Fiber and Irritable Bowel Syndrome: Finding the Right Balance

Fiber can help IBS—but it can also make it worse. What should you do?

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Fiber has many benefits, and one of them is helping with digestion. Eating fiber-rich foods can help prevent constipation, help you stay full longer, and lead to easier bowel movements—but not for everyone. Fiber can actually create problems for people with irritable bowel syndrome, also known as IBS.

The Fiber Paradox

Constipation is a common symptom of IBS. Normally, doctors recommend eating more fiber to combat constipation. That’s because fiber-rich foods can bulk up your stool and speed up digestion. (Here are other tips to relieve constipation.)

However, this advice can sometimes backfire in people with IBS. Foods with lots of fiber can sometimes worsen notorious IBS symptoms like gas, bloating, and belly pain. That’s because of two key features of IBS:

  • Altered motility, meaning the contractions of the gut may be different than in people without IBS
  • Hypersensitivity, meaning the gut is abnormally sensitive and sends pain signals to the brain, even though nothing is technically wrong

When fiber speeds up digestion, this can make these two characteristics worse. This can thus lead to IBS symptoms.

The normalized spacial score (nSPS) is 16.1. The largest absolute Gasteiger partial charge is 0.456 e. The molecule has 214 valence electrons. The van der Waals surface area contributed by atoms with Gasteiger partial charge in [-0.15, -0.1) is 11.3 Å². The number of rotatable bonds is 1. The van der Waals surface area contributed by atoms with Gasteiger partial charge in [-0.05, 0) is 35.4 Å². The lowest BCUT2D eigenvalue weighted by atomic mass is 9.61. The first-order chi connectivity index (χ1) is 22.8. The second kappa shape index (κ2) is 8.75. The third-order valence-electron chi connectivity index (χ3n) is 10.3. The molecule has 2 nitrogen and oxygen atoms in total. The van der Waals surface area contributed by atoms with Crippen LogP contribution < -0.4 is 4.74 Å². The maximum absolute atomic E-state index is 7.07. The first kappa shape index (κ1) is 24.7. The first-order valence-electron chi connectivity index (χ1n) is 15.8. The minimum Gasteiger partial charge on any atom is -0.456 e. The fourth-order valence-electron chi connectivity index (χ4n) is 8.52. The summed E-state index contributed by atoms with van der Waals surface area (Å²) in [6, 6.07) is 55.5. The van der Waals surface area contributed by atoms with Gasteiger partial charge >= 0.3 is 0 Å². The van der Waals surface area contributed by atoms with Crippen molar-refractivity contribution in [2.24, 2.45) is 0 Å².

Two Types of Fiber + How They Affect IBS

Despite this, experts still recommend people with IBS include plenty of fiber in their diet. That’s because there are two types of fiber, and they affect the gut differently.

Soluble fiber attracts water, forms a gel, and slows down digestion. For this reason, it’s often better for people with IBS. You can find soluble fiber in foods like beans, oats, nuts, and some fruits.

Insoluble fiber is the one that speeds up digestion and adds bulk to stool. It’s found in wheat bran, whole-wheat and whole-grain products, and many vegetables. This type of fiber often worsens IBS symptoms, especially in large amounts.

A Healthy Diet for Gut Health

If fiber-rich foods constantly give your gut trouble, it’s often not the answer to avoid fiber altogether. It has numerous health benefits beyond digestion. Tips for including fiber in your IBS diet include:

  1. Choose the type of fiber carefully. Foods with soluble fiber may be more helpful to you than foods with insoluble fiber.
  2. Spread out your fiber intake throughout the day. Have a little fiber at a time with each meal, and be cautious of meals that are loaded in fiber (like those beloved “Buddha bowls”).
  3. Build up your tolerance over time by increasing your fiber intake incrementally.

Finally, talk to a registered dietitian who has experience in IBS if you need more help balancing fiber in your diet. You may benefit from trying the low-FODMAP diet under supervision, or taking another look at your food triggers.